Community Groups Showcase Disease Prevention at Orange County Forum
In pop culture, the Centers for Disease Control and Prevention (CDC) is usually portrayed as the last line of defense against infectious diseases that are about to take down civilization (see: The Walking Dead, Twelve Monkeys, Contagion, and others) The Control part of its name gets the spotlight, while Prevention is usually boiled down to monitoring diseases, managing vaccination priorities, and research—it even gets the shaft in the acronym.
But recently Prevention had its moment in Orange County. For the past three years, the CDC has awarded $49.3 million to 39 local groups across the country to help them find creative ways of tackling the causes of death and disability, and Orange County got its share thanks to the Community Action Partnership of Orange County (CAPOC).
CAPOC received $4.1 million from the CDC to create the Orange County Partnerships to Improve Community Health (OC PICH), which offers financial and technical support to ten government, education, and nonprofit entities working in Garden Grove, Santa Ana, and Anaheim. The projects that came out of these partnerships ranged from traditional—nutrition education and physical activity promotion—to boldly forward-thinking—funding the installation and design of a bicycle boulevard.
“We moved the CDC forward,” said Dolores Barrett, Director of Community Partnerships and Services for CAPOC.
At a forum earlier this month, partner members described the challenges and successes of their projects. More than 140 people attended the forum, the majority of them students at the University of California Irvine.
Partner groups were relied upon heavily to develop solutions, and in many cases the grants funded already planned work. For example, the city of Santa Ana was awarded roughly $415,000 over three years for planning processes that had broad community support. “It’s super easy when people say, ‘hey, we want to do this,’ and then someone says, ‘hey, we have money to do this.’ It’s really nice,” said Cory Wilkerson, the active transportation coordinator with the City of Santa Ana.
The grants brought about some solid results:
- Knowing that the community group Latino Health Access envisioned the creation of a wellness corridor—a concept to bring more recreational space to the downtown area, which lacks parks—OC PICH granted money to create and install tiled mile-markers and benches.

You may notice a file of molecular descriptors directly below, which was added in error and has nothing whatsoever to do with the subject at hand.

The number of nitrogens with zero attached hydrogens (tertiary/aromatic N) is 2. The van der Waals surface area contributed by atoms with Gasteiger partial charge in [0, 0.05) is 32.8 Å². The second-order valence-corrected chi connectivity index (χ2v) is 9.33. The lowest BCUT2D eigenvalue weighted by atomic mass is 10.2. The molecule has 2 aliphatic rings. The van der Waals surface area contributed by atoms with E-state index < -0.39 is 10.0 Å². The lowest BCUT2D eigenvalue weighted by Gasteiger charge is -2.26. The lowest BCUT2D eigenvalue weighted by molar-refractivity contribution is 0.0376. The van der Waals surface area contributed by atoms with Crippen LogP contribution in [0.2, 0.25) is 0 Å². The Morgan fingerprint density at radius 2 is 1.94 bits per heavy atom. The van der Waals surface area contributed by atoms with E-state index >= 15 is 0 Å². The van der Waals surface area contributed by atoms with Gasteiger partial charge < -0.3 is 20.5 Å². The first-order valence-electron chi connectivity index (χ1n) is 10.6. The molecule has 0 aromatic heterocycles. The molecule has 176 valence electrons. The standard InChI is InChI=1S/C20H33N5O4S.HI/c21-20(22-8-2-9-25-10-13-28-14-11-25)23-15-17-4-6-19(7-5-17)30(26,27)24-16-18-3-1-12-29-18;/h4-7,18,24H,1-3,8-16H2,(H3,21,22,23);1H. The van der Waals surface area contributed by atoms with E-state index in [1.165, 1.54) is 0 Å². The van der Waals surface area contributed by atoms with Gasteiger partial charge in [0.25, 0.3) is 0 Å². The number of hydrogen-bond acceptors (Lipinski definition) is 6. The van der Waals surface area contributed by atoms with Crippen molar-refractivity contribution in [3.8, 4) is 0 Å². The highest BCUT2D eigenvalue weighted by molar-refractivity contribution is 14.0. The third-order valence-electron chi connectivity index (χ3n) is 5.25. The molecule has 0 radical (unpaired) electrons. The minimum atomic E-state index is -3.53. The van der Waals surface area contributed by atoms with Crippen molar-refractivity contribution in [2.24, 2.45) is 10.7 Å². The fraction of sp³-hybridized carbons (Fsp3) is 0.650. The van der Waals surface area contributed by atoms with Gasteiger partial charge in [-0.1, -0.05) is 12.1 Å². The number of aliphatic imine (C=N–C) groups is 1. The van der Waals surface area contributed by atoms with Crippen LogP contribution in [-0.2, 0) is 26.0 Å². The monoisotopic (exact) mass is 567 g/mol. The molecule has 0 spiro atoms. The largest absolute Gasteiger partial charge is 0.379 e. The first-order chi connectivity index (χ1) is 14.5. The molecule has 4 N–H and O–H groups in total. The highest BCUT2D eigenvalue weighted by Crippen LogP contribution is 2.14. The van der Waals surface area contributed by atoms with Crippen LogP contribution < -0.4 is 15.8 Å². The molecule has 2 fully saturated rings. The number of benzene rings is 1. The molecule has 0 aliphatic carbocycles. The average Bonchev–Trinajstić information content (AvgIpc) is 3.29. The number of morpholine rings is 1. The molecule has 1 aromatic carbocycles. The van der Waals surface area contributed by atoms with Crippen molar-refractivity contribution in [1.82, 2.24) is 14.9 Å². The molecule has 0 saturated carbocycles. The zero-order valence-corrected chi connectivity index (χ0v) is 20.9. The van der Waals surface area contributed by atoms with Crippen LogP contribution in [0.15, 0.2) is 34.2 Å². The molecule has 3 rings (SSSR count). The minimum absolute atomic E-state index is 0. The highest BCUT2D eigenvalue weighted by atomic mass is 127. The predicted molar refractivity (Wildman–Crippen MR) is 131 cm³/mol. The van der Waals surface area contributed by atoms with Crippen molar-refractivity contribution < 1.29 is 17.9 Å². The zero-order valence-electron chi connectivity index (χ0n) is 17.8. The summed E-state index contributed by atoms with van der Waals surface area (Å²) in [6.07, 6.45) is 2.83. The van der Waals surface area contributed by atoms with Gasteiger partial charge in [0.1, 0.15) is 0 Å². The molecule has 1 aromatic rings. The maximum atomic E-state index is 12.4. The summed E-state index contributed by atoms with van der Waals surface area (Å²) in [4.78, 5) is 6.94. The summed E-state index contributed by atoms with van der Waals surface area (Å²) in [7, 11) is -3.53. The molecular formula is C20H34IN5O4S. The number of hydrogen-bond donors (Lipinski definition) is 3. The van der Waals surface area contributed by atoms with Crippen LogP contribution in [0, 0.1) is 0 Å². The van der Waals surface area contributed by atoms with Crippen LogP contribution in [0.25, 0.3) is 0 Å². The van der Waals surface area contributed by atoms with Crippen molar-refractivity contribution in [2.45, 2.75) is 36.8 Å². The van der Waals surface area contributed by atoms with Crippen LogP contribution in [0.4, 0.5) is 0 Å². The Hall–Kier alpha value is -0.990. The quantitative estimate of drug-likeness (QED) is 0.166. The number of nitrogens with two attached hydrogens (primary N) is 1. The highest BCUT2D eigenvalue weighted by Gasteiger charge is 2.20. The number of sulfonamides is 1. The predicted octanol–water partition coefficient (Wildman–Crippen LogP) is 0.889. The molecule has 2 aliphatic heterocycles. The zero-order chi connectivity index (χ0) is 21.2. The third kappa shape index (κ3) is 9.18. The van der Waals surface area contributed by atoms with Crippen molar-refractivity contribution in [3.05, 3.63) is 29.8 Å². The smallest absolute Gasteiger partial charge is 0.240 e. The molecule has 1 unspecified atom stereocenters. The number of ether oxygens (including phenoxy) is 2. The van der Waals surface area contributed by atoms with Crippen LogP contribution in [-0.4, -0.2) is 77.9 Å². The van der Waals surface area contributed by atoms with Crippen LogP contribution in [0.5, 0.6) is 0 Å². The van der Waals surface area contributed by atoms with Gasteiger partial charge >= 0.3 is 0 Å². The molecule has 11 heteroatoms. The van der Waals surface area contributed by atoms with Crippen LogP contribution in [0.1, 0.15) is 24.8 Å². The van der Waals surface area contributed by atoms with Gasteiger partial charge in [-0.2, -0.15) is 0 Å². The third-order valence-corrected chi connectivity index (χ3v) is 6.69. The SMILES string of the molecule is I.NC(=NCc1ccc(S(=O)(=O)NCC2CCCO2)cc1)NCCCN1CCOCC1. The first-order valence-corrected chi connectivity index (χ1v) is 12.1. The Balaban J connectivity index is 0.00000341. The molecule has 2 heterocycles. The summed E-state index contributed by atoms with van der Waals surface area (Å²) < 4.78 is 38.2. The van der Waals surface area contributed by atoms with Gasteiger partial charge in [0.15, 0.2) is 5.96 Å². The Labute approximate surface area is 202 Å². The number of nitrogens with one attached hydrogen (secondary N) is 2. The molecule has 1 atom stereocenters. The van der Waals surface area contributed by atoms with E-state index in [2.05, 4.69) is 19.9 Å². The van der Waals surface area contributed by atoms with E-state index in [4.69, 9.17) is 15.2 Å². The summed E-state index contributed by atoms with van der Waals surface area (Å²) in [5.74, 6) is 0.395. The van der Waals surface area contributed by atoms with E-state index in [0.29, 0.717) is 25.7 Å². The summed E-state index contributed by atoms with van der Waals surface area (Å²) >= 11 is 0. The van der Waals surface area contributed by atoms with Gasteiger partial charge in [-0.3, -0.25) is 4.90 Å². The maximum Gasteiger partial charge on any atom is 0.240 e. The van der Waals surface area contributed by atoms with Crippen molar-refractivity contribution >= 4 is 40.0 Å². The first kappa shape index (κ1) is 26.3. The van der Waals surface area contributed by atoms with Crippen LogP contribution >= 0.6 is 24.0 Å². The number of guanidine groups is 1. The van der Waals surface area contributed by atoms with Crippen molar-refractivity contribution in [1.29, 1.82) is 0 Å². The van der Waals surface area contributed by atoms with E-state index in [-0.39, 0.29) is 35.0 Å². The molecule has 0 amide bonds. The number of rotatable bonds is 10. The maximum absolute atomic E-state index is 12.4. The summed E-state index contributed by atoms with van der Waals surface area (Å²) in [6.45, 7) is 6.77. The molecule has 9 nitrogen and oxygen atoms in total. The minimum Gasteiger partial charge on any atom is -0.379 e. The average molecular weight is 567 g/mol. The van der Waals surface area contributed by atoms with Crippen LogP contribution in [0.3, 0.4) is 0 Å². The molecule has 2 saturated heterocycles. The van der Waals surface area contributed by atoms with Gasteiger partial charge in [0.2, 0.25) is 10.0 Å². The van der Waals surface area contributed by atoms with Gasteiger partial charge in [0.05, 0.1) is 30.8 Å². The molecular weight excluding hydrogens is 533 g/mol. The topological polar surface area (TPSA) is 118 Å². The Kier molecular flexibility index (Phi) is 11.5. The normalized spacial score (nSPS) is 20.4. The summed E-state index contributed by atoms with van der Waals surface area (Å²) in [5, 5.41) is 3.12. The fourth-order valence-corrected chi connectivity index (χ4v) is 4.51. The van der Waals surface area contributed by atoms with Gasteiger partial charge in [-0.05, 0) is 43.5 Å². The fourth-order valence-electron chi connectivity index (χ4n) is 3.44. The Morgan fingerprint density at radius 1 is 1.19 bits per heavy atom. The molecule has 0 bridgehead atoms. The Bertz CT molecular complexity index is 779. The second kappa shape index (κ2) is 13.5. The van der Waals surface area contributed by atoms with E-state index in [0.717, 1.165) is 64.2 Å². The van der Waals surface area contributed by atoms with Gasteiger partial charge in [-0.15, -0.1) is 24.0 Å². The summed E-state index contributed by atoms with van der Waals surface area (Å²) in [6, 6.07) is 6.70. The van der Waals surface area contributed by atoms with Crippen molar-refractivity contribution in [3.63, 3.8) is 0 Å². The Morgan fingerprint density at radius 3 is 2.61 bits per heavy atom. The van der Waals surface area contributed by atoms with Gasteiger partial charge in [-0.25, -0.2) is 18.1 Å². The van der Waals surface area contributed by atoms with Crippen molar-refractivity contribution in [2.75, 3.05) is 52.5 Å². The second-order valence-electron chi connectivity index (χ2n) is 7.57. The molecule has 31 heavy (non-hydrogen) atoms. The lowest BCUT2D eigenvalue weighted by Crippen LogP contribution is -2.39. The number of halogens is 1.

- After the Santa Ana downtown complete streets plan was finished, OC PICH funds were used to construct one of the projects identified in the plan: a bicycle boulevard on Third Street. The funding supported sharrows, midblock crossings, landscape medians, bike racks, and a roundabout.
- OC PICH funds will be used to stripe a green bike lane to connect the Pacific Electric Trail, a 2.1-mile multi-use bike and pedestrian path, to downtown. Though the route is only about four blocks long, it will be the first southern connector from the downtown to the PE trail.
The grants also contributed to training leaders in nutrition education and encouraging physical activity. Through the Orange County Department of Education, teachers were trained in Anaheim, Santa Ana, and Garden Grove to prepare and deliver physical education activities to their students. Teachers were also given kits that included posters on healthy eating, games, and instructional videos.
Kid Healthy, an Orange County nutrition and fitness nonprofit that trains parents in school wellness policy, was able to expand its services to eight schools throughout the three-year period. In addition, Kid Healthy had no prior connection to Garden Grove, but with the OC PICH support is now involved in seven schools in the Garden Grove School District.
The process included provisions for evaluating the effectiveness of the projects that were funded. For example, OC PICH funds were used to install exercise equipment in Garden Grove, and instead of just installing it and leaving it, use of the equipment as well as social interactions that took place around it were evaluated.
“One thing that our evidence-based analysis showed in our park research is that fitness zones matter,” said Mojgan Sami, a public health researcher and lecturer at UCI. “They improve physical activity levels in a park, [and they are] socially significant. It’s not just increasing individual physical health, but it’s an opportunity for community building for a healthy community.”
These types of projects were extremely valuable in showing the importance of resources, partnerships, and interactions between communities and anchor institutions, said Sami.
While OC PICH officially ends in September, CAPOC plans to continue its involvement with the partners through the Alliance for a Healthy Orange County. CAPOC will shift away from its project management role in the three cities, but it hopes to continue similar efforts in Buena Park and La Habra through USDA’s Nutrition Education and Obesity Prevention grant, Barrett said.
With the end of funding from the CDC, the challenge will be maintaining the network built over these past three years, said Clarence Ray, executive director of CAPOC. “If nothing else, there’s a brain trust that’s coalesced out of this group, and a commitment to projects and tasks and policy in the future,” Ray said.